Across South Carolina

New inspector general has made quick start


COLUMBIA - South Carolina's new inspector general already has opened investigations on as many as nine of the state's 22 executive branch agencies.

Jim Martin said Friday he has hired staff and will have them on the job by the end of the month to pursue several investigations at different state agencies. Gov. Nikki Haley appointed him to the job last month.

Martin won't say which agencies or how many have investigations open, saying only that there are less than 10 so far and that the agency directors haven't been notified.

Martin, a former white-collar crime investigator for the State Law Enforcement Division, said his approach is to find out as much as he can through tips or reports by current or former agency workers before approaching the agency. That prepares investigators to know what they're looking for and helps avoid cover-ups.

"You don't want people working one step ahead of you," Martin said.

The inspector general is supposed to find and prevent fraud and abuse. In 2010, former Department of Social Services finance director Paul Moore was sent to prison for 10 years after stealing more than $5 million between 2004 and 2008 and using it mostly on strippers, alcohol and gambling.

Haley created the $110,000-a-year inspector general post by executive order March 11. Her first choice, George Schroeder, left seven weeks later April 29 amid concerns about the operation's independence.

DeMint considered stepping down in '09

WASHINGTON - Sen. Jim DeMint, the South Carolina Re­pub­lican who has emerged as a national tea party leader, came close to quitting Congress after one term because of his wife's cancer and bitter clashes with other GOP senators over his slash-and-burn tactics to cut federal spending.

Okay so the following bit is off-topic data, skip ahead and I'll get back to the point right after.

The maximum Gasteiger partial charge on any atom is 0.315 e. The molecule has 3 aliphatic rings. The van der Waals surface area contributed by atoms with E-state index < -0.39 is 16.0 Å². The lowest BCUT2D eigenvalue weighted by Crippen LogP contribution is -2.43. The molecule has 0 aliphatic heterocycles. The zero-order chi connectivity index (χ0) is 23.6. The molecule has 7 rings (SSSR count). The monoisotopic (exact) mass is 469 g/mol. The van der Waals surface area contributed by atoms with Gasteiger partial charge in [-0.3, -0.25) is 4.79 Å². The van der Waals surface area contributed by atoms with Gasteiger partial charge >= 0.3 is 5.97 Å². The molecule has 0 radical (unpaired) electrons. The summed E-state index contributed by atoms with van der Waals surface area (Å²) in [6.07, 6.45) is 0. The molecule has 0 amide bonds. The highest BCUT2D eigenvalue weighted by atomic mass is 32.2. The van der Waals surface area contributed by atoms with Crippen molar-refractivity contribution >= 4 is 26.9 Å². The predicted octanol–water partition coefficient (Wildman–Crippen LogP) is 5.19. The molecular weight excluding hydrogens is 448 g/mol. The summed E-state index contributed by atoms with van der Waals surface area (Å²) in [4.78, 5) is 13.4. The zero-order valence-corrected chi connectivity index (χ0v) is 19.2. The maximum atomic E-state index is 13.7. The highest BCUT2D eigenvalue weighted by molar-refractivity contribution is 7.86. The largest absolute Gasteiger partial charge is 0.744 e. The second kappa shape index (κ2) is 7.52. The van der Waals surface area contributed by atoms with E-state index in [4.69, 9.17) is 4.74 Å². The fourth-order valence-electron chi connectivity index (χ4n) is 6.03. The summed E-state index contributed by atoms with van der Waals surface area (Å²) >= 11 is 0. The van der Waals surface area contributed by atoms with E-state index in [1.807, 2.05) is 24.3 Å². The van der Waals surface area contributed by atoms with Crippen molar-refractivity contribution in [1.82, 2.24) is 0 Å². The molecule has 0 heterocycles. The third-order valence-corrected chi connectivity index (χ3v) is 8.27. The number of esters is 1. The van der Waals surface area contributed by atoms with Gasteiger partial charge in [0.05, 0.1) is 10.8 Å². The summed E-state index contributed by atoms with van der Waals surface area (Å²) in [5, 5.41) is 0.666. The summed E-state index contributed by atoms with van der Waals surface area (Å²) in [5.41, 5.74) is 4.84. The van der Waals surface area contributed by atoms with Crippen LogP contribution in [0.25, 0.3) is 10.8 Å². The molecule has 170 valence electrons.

Debbie DeMint, the senator's high school sweetheart, told him he couldn't abandon the anti-government cause he had come to view as a mission from God.

"To my amazement, Debbie said we couldn't quit," DeMint wrote in his new book, The Great American Awakening. "So we spent those special moments at the end of (2009) praying and asking God to help us through the next year of campaigning. We had no idea he would answer our prayer in such a clear and wonderful way."

Within a year, DeMint was overwhelmingly re-elected, joined by five tea party candidates he had helped bankroll over mainstream GOP choices.

DeMint had expected a grueling campaign against Vic Rawl, a former state judge and legislator, but instead faced Alvin Greene, an unemployed veteran who had been indicted on obscenity charges of having shown pornography to a University of South Carolina student.

"It looked like my re-election might not be the long, hard, expensive, negative campaign I feared," DeMint wrote.

The charges against Greene were dropped last month.

Teen collapses, dies after basketball game

INMAN, S.C. - Authorities are investigating what caused an Inman 16-year-old to collapse and die after playing basketball.

Spartanburg County sheriff's deputies say Raymond Leon Robinson Jr. was playing basketball at a friend's house around 7 p.m. Friday when he collapsed and lost consciousness. He died at a hospital.

A woman who lives at the home where Robinson collapsed said he took a break to get his T-shirt, turned to walk, picked up his foot to take a step and fell over. She said she called 911 and started to perform CPR until emergency crews arrived. Autopsy results are pending.

In other news

A Rock Hill woman has been arrested after authorities say a meth lab exploded at her home. York County sheriff's deputies Sonya Sloan Burton, 37, were cooking meth in a bathtub while her children and two other teens were in the mobile home.